students better understand choices they make in their own art and the result of those choices

(Clements, p. 12). Of course, as with all things art, distinctions between these elements can be

muddy. One work of art may (and in fact is likely) to contain all these elements. These elements

of art can be best used as a guide for creative impulses and a way of communicating critique in a

language that is understood by the student.

The elements of art are the “building blocks of visual art,” and the principles of art

(balance, contrast, emphasis, proportion, movement, and unity) are the “use or arrangement of

the building blocks” (Hughes, p. 11-12). Students should learn these elements and principles in

the K-8 curriculum to increase their artistic awareness and to prepare them for a more rigorous

approach both to the creation and the critique of art that they will face in secondary school and


Students should also “participate in dance, drama, music, visual arts, and creative writing;

refine artistic skills and develop self-discipline through rehearsal, practice, and revision;

appropriately use new and traditional materials, tools, techniques, and processes in the arts;

demonstrate the creativity and imagination necessary for innovative thinking and problem

solving; collaborate with others to create and perform works of art; integrate two or more art

forms to create a work of art; and investigate careers in arts production” in the K-8 curriculum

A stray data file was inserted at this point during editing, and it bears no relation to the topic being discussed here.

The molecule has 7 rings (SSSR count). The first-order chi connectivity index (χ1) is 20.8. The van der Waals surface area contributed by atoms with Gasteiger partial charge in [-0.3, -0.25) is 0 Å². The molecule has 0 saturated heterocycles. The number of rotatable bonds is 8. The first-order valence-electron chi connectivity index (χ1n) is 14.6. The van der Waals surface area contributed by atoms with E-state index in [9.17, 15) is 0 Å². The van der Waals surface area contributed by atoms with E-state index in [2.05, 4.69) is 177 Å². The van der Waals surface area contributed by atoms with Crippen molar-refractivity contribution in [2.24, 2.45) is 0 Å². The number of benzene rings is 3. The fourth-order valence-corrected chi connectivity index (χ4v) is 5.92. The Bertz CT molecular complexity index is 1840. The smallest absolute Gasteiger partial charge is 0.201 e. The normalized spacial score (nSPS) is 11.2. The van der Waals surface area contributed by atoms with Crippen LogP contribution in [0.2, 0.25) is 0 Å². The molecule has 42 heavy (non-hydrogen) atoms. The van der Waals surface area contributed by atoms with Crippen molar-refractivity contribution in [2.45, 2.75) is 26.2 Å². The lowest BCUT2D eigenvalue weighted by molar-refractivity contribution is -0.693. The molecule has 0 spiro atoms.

(Hughes, p. 14).

What has the author learned about how to best teach art to children in a school setting?

Over the five weeks of this course, the author gained perspective into the minds of

children and how they perceive art. Through practice, observation, and critique in class, she has

learned how to give feedback, how to identify when a project met its stated objectives, and how

to design and teach an art lesson plan.

The author has gained information about the expected developmental stages of children’s

artistic abilities and has learned to use this knowledge to design age-appropriate material. The

author has also learned several art techniques including mask-making, frottage, collage, contour

drawing, and sculpture. These techniques are useful and appropriate for teaching elementary

school children and have added to the author’s arsenal of artistic experiences.

One of the most critical and useful elements of art instruction can be the critique portion

of an art assignment. The author was given, in this class, the opportunity to receive feedback and

(more importantly) practice giving feedback to her classmates. This practice of constructive,

objective feedback about creative activities has greatly influenced her understanding of how to

actively teach art. The author has also learned a deeper appreciation for the importance of art in

the K-8 curriculum and the positive influence that art can have in students’ lives.

“It is good to love many things, for therein lies the true strength, and whosoever loves much

performs much, and can accomplish much, and what is done in love is well done.”

― Vincent Van Gogh



Clements, R., Wachowaik, F., (2010). Emphasis Art: A Qualitative Art Program for Elementary

and Middle Schools. Ninth Edition. Boston: Allyn & Bacon.

Hughes, K., Short, B., Carlson, P., Bennett, J., & Edgerton, C. (2008). K-12 Art Curriculum,

Fairbanks North Star Borough School District. Retrieved from